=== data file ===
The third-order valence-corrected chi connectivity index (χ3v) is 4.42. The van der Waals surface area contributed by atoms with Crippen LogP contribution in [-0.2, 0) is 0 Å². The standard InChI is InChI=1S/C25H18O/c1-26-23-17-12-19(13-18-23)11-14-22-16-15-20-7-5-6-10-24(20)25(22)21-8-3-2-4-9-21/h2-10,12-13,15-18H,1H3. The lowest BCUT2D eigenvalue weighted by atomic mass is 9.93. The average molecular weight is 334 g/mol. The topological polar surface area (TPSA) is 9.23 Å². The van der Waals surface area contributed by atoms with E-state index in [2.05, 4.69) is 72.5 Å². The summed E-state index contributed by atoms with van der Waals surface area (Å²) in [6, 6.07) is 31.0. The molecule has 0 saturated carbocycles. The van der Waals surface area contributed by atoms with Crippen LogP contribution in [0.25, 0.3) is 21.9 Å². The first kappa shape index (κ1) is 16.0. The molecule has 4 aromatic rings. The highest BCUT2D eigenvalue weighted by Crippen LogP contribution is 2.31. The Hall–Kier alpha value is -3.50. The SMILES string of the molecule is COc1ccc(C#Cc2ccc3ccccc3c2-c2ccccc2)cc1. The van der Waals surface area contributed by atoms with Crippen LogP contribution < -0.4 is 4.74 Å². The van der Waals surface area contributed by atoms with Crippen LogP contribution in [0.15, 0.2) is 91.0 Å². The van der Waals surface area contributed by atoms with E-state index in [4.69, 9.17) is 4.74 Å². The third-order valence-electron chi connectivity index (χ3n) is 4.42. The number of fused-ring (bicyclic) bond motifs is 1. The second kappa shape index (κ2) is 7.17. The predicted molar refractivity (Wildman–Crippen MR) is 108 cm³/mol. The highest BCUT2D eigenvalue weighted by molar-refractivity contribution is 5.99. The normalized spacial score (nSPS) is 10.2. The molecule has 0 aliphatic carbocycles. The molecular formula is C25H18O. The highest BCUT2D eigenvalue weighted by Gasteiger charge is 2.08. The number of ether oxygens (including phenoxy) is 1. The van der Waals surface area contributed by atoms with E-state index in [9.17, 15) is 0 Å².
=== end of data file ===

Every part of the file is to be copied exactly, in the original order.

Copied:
The third-order valence-corrected chi connectivity index (χ3v) is 4.42. The van der Waals surface area contributed by atoms with Crippen LogP contribution in [-0.2, 0) is 0 Å². The standard InChI is InChI=1S/C25H18O/c1-26-23-17-12-19(13-18-23)11-14-22-16-15-20-7-5-6-10-24(20)25(22)21-8-3-2-4-9-21/h2-10,12-13,15-18H,1H3. The lowest BCUT2D eigenvalue weighted by atomic mass is 9.93. The average molecular weight is 334 g/mol. The topological polar surface area (TPSA) is 9.23 Å². The van der Waals surface area contributed by atoms with E-state index in [2.05, 4.69) is 72.5 Å². The summed E-state index contributed by atoms with van der Waals surface area (Å²) in [6, 6.07) is 31.0. The molecule has 0 saturated carbocycles. The van der Waals surface area contributed by atoms with Crippen LogP contribution in [0.25, 0.3) is 21.9 Å². The first kappa shape index (κ1) is 16.0. The molecule has 4 aromatic rings. The highest BCUT2D eigenvalue weighted by Crippen LogP contribution is 2.31. The Hall–Kier alpha value is -3.50. The SMILES string of the molecule is COc1ccc(C#Cc2ccc3ccccc3c2-c2ccccc2)cc1. The van der Waals surface area contributed by atoms with Crippen LogP contribution < -0.4 is 4.74 Å². The van der Waals surface area contributed by atoms with Crippen LogP contribution in [0.15, 0.2) is 91.0 Å². The van der Waals surface area contributed by atoms with E-state index in [4.69, 9.17) is 4.74 Å². The third-order valence-electron chi connectivity index (χ3n) is 4.42. The number of fused-ring (bicyclic) bond motifs is 1. The second kappa shape index (κ2) is 7.17. The predicted molar refractivity (Wildman–Crippen MR) is 108 cm³/mol. The highest BCUT2D eigenvalue weighted by molar-refractivity contribution is 5.99. The normalized spacial score (nSPS) is 10.2. The molecule has 0 aliphatic carbocycles. The molecular formula is C25H18O. The highest BCUT2D eigenvalue weighted by Gasteiger charge is 2.08. The number of ether oxygens (including phenoxy) is 1. The van der Waals surface area contributed by atoms with E-state index in [9.17, 15) is 0 Å².